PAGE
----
Brexit – six months on: The UK-EU trade relationship

Those who campaigned for Brexit have fundamentally different views on what Britain’s future economic relationship with the EU should be:

  • Some wish to preserve many, if not all, of the benefits of single market membership, accepting most of the limitations on national policy that this implies.
  • Others see the EU as stifling the UK and wish to break free and allow the country to make its own regulations and trade deals.

However, this is – as the Prime Minister says – not a binary choice; there are a variety of intermediate options.

What have we learned about UK Government policy?

The Prime Minister’s Conservative Party conference speech set out two important ‘red lines’:

“We are not leaving the EU only to give up control of immigration all over again. And we are not leaving only to return to the jurisdiction of the European Court of Justice”.

On the face of it, this implies that the UK will not remain a member of the single market – certainly not via the ‘Norway model’ of European Economic Area (EEA) membership, which implies acceptance of free movement. The Prime Minister’s words do not entirely foreclose a version of the Swiss model of European Free Trade Association (EFTA) membership and single market access agreements with the EU. A key question is obviously: “How much immigration control?”. Both the Norway and the Swiss models are under the jurisdiction of the EFTA Court, not the European Court of Justice (ECJ). The two courts are next-door neighbours, and implement substantively the same single market rule book, but they are not the same – hence the door being slightly ajar.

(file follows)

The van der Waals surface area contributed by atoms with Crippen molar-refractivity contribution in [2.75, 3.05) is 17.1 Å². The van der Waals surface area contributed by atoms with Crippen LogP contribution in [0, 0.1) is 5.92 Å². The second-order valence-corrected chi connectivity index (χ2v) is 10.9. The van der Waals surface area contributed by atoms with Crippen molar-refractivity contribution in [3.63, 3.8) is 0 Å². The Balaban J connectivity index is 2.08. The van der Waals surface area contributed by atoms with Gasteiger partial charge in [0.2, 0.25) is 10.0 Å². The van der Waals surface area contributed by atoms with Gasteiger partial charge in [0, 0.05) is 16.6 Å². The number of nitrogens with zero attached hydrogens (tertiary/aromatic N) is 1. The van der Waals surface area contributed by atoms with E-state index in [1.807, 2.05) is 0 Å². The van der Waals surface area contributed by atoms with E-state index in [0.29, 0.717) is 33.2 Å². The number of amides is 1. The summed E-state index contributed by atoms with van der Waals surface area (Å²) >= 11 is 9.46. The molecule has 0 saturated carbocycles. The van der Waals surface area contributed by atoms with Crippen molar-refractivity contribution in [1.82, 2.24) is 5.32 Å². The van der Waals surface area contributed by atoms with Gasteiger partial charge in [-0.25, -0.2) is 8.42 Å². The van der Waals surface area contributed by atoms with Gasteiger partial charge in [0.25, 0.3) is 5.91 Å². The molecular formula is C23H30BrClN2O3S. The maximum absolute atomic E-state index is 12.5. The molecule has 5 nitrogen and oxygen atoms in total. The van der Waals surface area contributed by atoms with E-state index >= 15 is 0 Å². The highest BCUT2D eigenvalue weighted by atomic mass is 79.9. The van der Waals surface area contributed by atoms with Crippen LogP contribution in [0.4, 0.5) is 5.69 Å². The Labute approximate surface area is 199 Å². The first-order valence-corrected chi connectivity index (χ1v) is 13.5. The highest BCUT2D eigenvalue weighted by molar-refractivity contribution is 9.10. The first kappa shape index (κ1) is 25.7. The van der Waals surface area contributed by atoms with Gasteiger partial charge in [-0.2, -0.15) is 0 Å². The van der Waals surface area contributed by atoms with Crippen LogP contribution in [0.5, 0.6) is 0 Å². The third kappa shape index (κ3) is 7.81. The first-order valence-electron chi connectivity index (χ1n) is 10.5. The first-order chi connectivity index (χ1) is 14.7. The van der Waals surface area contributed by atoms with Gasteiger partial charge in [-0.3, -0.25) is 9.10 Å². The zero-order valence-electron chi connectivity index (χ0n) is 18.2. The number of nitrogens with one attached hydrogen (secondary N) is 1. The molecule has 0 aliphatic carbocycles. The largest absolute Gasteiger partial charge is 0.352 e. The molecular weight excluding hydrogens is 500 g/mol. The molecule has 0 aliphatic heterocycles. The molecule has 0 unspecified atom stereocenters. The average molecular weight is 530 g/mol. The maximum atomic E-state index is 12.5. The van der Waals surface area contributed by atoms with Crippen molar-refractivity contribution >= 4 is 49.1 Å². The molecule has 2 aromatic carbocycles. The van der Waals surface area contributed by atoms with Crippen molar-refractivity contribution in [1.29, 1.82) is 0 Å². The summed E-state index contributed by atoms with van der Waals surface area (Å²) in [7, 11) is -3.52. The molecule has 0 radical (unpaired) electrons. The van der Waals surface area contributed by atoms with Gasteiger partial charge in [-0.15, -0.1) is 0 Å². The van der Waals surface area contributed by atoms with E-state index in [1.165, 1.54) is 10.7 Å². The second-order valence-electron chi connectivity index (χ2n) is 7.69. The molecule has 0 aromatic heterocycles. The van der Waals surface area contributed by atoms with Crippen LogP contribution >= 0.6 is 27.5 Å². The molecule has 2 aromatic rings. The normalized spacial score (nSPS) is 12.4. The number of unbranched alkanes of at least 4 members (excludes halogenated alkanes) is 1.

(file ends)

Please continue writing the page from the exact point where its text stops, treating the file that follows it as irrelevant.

The Government has also made a number of statements that indicate that it would like to conclude a deal or set of deals that continue some form of preferential trade relationship between the UK and the remaining EU.

As Iain Begg discussed in his contribution, Ministers have conspicuously and deliberately failed to rule out the possibility that the UK will continue to make a contribution to the EU budget.

And the Government has not as yet committed to leaving the customs union, although it is hard to see how this is consistent with ‘taking back control’, if the UK cannot make its own trade deals with the rest of the world. Even Norway and Switzerland are not in the customs union.